Martin: Grades good for kids, not for schools

The News & Observer reports that the Democratic majority on the Wake County Board of Education does not like a number of the education reforms passed by the General Assembly last year.  For example, the Excellent Public Schools Act directs the NC Department of Public Instruction to assign a letter grade to each school based on a number of metrics, including student performance data. N&O education reporter Keung Hui writes,

[School board member Dr. Jim] Martin called the grading system an attempt to subject schools to public ridicule. He suggested Wake issue multiple grades for each school.

“Our intent is not public humiliation,” Martin said. “The grading, I think, is a bad idea, but we have to work with it. Anyone who gives grades knows we don’t just give one grade.”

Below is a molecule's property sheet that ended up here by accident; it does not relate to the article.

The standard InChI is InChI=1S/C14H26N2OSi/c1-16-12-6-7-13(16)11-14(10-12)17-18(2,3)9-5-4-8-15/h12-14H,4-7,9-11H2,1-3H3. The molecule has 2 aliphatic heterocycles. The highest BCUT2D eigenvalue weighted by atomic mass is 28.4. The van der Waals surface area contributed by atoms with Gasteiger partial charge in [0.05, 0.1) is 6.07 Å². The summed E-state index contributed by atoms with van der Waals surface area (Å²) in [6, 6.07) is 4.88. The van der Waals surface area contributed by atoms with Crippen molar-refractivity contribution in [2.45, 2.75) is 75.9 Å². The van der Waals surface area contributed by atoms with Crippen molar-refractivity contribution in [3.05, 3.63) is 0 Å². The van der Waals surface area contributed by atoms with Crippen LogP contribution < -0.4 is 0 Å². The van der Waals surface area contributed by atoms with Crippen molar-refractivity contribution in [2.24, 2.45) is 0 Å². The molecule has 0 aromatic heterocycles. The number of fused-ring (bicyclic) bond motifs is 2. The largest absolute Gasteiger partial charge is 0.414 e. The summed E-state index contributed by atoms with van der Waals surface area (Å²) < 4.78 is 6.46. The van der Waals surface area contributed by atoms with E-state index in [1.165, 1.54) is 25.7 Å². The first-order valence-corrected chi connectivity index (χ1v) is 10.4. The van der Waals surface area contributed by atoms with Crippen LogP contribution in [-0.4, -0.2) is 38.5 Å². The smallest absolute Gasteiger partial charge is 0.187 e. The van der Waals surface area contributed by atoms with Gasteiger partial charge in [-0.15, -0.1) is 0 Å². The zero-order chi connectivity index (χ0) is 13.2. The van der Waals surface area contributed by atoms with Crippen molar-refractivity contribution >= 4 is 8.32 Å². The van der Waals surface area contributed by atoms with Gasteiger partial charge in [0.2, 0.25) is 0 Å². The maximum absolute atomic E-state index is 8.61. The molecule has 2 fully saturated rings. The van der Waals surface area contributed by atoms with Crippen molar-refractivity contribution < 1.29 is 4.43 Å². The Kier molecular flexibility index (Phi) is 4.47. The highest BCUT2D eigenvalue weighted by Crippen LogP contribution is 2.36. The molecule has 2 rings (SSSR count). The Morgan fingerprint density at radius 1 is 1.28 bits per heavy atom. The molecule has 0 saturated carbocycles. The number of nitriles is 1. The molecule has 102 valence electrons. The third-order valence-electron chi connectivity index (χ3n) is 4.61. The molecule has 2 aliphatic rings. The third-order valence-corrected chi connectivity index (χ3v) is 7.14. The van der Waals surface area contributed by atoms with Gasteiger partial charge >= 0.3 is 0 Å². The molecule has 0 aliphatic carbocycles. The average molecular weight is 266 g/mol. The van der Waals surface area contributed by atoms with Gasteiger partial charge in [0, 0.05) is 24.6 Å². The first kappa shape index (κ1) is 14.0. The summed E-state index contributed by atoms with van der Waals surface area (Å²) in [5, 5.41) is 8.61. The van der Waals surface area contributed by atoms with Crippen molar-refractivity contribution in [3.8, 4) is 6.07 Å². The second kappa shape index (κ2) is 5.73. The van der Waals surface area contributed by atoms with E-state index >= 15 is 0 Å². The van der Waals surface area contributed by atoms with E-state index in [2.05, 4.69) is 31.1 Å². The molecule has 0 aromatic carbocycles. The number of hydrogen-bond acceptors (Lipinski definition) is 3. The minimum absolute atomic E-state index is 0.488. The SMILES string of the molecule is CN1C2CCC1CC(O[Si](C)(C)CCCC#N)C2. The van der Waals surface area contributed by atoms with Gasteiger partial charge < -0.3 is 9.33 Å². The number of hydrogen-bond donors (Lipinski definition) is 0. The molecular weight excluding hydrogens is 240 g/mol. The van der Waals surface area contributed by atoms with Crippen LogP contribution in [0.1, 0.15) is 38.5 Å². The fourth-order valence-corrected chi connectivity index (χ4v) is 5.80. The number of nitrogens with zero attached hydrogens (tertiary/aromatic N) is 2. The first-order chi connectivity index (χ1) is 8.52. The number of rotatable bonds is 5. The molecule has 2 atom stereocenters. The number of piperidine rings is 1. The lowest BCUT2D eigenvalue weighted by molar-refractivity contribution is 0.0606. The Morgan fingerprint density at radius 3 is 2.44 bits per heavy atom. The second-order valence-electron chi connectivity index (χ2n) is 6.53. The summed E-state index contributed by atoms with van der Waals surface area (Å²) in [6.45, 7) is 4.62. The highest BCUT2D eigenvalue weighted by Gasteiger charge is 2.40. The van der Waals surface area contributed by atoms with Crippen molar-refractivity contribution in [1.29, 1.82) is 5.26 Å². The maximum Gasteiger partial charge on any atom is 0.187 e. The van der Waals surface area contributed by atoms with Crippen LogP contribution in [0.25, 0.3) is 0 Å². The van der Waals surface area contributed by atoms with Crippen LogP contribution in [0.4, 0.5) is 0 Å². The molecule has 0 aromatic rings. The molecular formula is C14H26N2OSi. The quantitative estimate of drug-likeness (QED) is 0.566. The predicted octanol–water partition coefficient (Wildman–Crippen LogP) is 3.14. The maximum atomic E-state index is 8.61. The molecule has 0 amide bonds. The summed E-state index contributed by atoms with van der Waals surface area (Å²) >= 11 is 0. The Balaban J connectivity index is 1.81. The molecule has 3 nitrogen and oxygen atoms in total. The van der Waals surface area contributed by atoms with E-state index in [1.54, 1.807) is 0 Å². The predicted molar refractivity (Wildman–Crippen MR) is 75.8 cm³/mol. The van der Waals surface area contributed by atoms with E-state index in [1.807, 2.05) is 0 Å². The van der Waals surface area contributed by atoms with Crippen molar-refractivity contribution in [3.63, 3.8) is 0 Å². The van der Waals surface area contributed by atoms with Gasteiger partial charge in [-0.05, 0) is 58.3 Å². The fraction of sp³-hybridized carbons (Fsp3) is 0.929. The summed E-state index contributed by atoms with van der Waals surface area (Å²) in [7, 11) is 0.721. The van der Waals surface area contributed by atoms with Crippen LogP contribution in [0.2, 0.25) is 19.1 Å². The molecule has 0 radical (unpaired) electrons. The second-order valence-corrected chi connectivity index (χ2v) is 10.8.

I am pretty sure that Martin, a chemistry professor at NC State, gives his students just one grade at the end of the semester.  I suspect that Dr. Martin uses all graded exams and assignments completed during the semester to determine his students’ final grades.  Similarly, the letter grades assigned to schools will take several metrics into account, including multiple test score averages and measures of growth (i.e., value-added).

As for his public humiliation and ridicule argument, that’s just hyperbole.  The state already publishes “report cards” for every school and district in the state. Each report card details the performance of a school compared to district and state averages in areas ranging from class size to teacher turnover.  I do not recall hearing similar complaints about the NC School Report Cards website, which has been around since 2001.

Moreover, the Department of Public Instruction assigns designations to schools based on performance and growth, e.g., Priority School, School of Progress, School of Distinction, etc.  The difference is that North Carolinians understand letter grades.  Few understand the designations.  Indeed, parents who send their child to a “Priority School” will respond differently when they learn that the school earned a “D” grade.  The labels have an equivalent meaning, but the letter grade communicates that meaning in an intelligible way.

I give Martin’s argument a D-.

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